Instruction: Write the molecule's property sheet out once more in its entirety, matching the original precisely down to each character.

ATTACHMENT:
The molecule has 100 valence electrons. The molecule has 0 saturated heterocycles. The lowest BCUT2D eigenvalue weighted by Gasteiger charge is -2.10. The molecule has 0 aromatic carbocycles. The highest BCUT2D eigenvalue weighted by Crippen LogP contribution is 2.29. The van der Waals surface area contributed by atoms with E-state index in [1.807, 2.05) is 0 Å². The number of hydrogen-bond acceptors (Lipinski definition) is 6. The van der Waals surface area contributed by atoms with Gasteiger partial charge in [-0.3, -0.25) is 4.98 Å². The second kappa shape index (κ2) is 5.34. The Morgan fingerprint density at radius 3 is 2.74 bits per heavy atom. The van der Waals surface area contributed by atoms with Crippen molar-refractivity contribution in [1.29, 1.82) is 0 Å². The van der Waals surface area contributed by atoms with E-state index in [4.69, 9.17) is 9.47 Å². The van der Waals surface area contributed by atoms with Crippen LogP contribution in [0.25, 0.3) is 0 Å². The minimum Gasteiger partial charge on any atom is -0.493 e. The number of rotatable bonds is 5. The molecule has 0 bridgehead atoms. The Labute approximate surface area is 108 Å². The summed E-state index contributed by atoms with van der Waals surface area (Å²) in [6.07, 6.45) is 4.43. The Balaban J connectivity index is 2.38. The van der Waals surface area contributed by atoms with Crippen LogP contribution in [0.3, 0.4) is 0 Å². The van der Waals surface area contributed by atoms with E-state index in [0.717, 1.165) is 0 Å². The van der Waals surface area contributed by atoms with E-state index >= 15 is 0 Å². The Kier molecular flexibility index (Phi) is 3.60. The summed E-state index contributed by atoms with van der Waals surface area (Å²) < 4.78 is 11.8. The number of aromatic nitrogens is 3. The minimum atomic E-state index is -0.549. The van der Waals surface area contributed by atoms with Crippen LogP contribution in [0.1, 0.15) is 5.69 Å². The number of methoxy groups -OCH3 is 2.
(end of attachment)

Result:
The molecule has 100 valence electrons. The molecule has 0 saturated heterocycles. The lowest BCUT2D eigenvalue weighted by Gasteiger charge is -2.10. The molecule has 0 aromatic carbocycles. The highest BCUT2D eigenvalue weighted by Crippen LogP contribution is 2.29. The van der Waals surface area contributed by atoms with E-state index in [1.807, 2.05) is 0 Å². The number of hydrogen-bond acceptors (Lipinski definition) is 6. The van der Waals surface area contributed by atoms with Gasteiger partial charge in [-0.3, -0.25) is 4.98 Å². The second kappa shape index (κ2) is 5.34. The Morgan fingerprint density at radius 3 is 2.74 bits per heavy atom. The van der Waals surface area contributed by atoms with Crippen molar-refractivity contribution in [1.29, 1.82) is 0 Å². The van der Waals surface area contributed by atoms with E-state index in [4.69, 9.17) is 9.47 Å². The van der Waals surface area contributed by atoms with Crippen LogP contribution in [0.25, 0.3) is 0 Å². The minimum Gasteiger partial charge on any atom is -0.493 e. The number of rotatable bonds is 5. The molecule has 0 bridgehead atoms. The Labute approximate surface area is 108 Å². The summed E-state index contributed by atoms with van der Waals surface area (Å²) in [6.07, 6.45) is 4.43. The Balaban J connectivity index is 2.38. The van der Waals surface area contributed by atoms with Crippen LogP contribution in [0.3, 0.4) is 0 Å². The van der Waals surface area contributed by atoms with E-state index in [0.717, 1.165) is 0 Å². The van der Waals surface area contributed by atoms with E-state index >= 15 is 0 Å². The Kier molecular flexibility index (Phi) is 3.60. The summed E-state index contributed by atoms with van der Waals surface area (Å²) < 4.78 is 11.8. The number of aromatic nitrogens is 3. The minimum atomic E-state index is -0.549. The van der Waals surface area contributed by atoms with Crippen LogP contribution in [0.1, 0.15) is 5.69 Å². The number of methoxy groups -OCH3 is 2.